Introduction to Permaculture
The word “Permaculture” comes from two-word combinations: permanent and agriculture and permanent and culture. It is a design system that could potentially revolutionize what we call civilization. Largely used in homesteading or home and community gardens, rather than in large agricultural acreages, permaculture includes perennial vegetables and fruits, both bush and tree. In regards to culture, permaculture references real changes in how we build our homes and our communities and how we interact in the world.
The word, permaculture, was coined by two Australians: Bill Mollison and David Holmgren. The process is continually being refined by people all over the globe. It has been called “an ancient yet cutting-edge technology.” Christopher Shein, the author of The Vegetable Gardener’s Guide to Permaculture, says, “Permaculture not only aims to make the soil productive, but also to make enough room for everyone to come to the table and eat.” He adds, “It is an approach that encourages the home gardener to work with nature rather than against it to design a garden that thrives with minimal intervention.”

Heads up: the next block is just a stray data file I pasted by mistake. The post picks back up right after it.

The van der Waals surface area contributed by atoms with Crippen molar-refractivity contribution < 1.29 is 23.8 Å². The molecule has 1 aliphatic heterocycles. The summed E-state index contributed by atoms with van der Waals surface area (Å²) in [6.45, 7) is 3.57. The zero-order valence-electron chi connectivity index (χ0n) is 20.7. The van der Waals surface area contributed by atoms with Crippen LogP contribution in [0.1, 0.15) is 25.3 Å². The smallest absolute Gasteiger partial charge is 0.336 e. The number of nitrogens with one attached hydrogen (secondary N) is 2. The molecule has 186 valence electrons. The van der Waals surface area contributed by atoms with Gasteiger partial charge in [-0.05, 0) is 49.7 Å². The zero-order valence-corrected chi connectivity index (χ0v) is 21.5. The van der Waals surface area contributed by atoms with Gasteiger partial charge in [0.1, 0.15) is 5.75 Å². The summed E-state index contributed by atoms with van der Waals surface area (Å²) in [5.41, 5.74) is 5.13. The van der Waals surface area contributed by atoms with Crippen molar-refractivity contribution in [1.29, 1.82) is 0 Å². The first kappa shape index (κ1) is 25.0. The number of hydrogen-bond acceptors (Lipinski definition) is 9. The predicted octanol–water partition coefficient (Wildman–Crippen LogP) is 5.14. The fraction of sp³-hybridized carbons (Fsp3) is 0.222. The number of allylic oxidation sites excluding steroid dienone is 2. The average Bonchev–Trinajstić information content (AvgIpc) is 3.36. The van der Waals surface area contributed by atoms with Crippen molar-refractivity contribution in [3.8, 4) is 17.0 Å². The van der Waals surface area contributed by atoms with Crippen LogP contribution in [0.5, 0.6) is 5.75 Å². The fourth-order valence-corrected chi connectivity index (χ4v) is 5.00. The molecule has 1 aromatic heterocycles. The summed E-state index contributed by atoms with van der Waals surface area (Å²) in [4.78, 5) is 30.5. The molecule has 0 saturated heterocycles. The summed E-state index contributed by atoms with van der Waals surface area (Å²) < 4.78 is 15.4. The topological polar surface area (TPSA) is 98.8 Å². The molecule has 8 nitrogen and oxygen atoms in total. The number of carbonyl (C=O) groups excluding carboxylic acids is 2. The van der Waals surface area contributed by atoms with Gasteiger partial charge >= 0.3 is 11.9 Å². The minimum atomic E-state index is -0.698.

The three basic ethical principles of permaculture are these:
- Care of the Earth
- Care of people
- Sharing the Surplus and setting limits to Population and Consumption.
Twelve guiding principles are:
- Observe and interact
- Catch and store energy
- Obtain a yield
- Apply self-regulation and respond to feedback
- Use renewable resources (nature’s gifts)
- Produce no waste
- Design from pattern to detail
- Integrate rather than segregate
- Choose small and slow solutions
- Value and cultivate diversity
- Mind the margins and look to the edges
- Cultivate vision and respond to change.
A permaculture garden is a true backyard ecosystem. All relates to all, in a permanent interacting microcosm.